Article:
Now that most people agree that the Earth is warming, the question has shifted to what can be done to reverse the process. But many people do not realize that trees can impact the climate, and in a positive way. In fact, trees have multiple ways to affect our climate. The one of most interest is the slowing of global warming. And, as polar caps melt with the sea level rise associated with the event, trees offer one way anyone can make a positive impact. I am referring to a reduction of global warming and making the situation better, not just not making things worse.
Trees Role in the Environment
Trees can impact the environment, and in a positive way. Planting trees and preserving those that are already there can be a start at reversing global warming.
The Way the Energy from the Sun Works
The energy from the sun that is absorbed by the Earth is shared molecule to molecule. So, light energy which is not heat is converted to molecular movement, which is heat. The earth normally would emit this energy back to space as inferred rays, and cool back down. But, some gases in the atmosphere absorb the inferred rays, and prevent the energy from leaving the earth, thus building up a hotter planet.
Trees Remove a Greenhouse Gas
Carbon Dioxide Reduction
Trees take in carbon dioxide, use the carbon to build the tree, and give back the oxygen. The reduction of carbon dioxide reduces one significant greenhouse gas from the atmosphere, thus making the situation better. In fact, as carbon dioxide levels go up trees may take in more carbon, and in the process eliminate carbon dioxide from the atmosphere at a greater rate.
The Albedo of the Earth
The albedo of the Earth is its ability to reflect light. Fresh snow reflects most of the incoming light, so the Earth does not heat as much when there is a fresh snow cover. Bare ground absorbs much of the incoming energy, and green trees operate at a reflectivity in between. So, trees can reflect quite a bit of light back to space before it is converted to heat.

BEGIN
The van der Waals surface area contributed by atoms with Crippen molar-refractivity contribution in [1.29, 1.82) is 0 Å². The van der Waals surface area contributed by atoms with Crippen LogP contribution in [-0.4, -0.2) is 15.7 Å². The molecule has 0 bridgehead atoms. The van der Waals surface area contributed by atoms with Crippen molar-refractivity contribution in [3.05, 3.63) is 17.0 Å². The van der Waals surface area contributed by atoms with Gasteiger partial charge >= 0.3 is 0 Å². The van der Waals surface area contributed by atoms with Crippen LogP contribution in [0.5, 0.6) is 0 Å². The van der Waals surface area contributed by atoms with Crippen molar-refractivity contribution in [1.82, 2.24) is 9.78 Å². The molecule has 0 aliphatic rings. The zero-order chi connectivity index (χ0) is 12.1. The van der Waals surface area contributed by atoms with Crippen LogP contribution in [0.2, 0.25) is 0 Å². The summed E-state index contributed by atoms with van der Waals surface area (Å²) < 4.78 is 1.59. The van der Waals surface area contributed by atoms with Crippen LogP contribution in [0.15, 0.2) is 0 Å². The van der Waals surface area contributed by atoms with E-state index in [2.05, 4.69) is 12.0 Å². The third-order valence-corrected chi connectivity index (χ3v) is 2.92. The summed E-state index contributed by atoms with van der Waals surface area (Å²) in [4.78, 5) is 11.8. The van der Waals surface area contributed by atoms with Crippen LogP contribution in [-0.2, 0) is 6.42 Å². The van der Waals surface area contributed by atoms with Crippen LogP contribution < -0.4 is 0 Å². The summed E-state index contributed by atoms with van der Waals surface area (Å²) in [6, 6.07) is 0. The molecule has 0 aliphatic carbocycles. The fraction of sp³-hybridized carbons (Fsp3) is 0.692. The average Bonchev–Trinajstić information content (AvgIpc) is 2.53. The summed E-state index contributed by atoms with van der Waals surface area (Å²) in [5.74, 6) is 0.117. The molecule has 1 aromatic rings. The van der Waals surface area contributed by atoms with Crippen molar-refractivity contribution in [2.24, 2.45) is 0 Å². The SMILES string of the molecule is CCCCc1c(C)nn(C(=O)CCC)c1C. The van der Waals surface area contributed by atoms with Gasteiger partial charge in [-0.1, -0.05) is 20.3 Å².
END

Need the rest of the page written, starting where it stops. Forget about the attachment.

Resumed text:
A Short Term Gas
Water vapor is the tricky part. Trees take moisture from the ground, and give it back out through the leaves. But, water vapor is itself a greenhouse gas. Fortunately, this effect is not as great as the carbon dioxide removal. Also, the water is then available to condense into clouds, which reflect light before it reaches the ground. So, water has both a positive and a native effect on global warming, although more transient than carbon dioxide does.
Types of Trees
Trees are grouped in two types, deciduous and evergreen. Deciduous trees lose their leaves during the winter, while evergreen trees remain green year round.
Choosing a Tree
Another positive impact of a tree is to shade homes, which reduces air conditioning in the summer. But, allowing sunlight to heat the home in the winter may be important. Deciduous trees allow sunlight to be blocked in the summer, and pass in the winter. So, a tree on the side of a home that gets the sun might be best if a deciduous tree is chosen, whereas a tree opposite the sunlit side might be better as an evergreen.
Fruit Trees Can Also Provide
|The Homeowner's Complete Tree & Shrub Handbook: The Essential Guide...|
|Fruit Trees: An Introduction to Growing Backyard Fruit Trees (orang...|
In the tropics land is often cleared completely to get to certain trees for lumber. The problem is in the jungle the canopy of leaves is so thick that nether sunlight nor rain fall to the jungle floor. Once cleared the organic material that has been layering on the floor is subjected to sunlight and rain, and increases in decomposition. Decomposition releases greenhouse gases to the atmosphere.
Also associated with deforestation is that the albedo of the Earth changes, and the result is less reflected sunlight. More sunlight is absorbed by the cleared ground.
Still another problem is the unwanted trees and other plants are usually burned, converting the carbon the trees have taken from the atmosphere over years of growth, and releasing it in a short period as carbon dioxide.
Where Sunlight Is Needed
If shading your home with trees, do not interfere with the solar panels if you have them. This means you may have to use shorter trees on the sunlit side of your home. Even if you plan future solar panels, take that into consideration when selecting trees.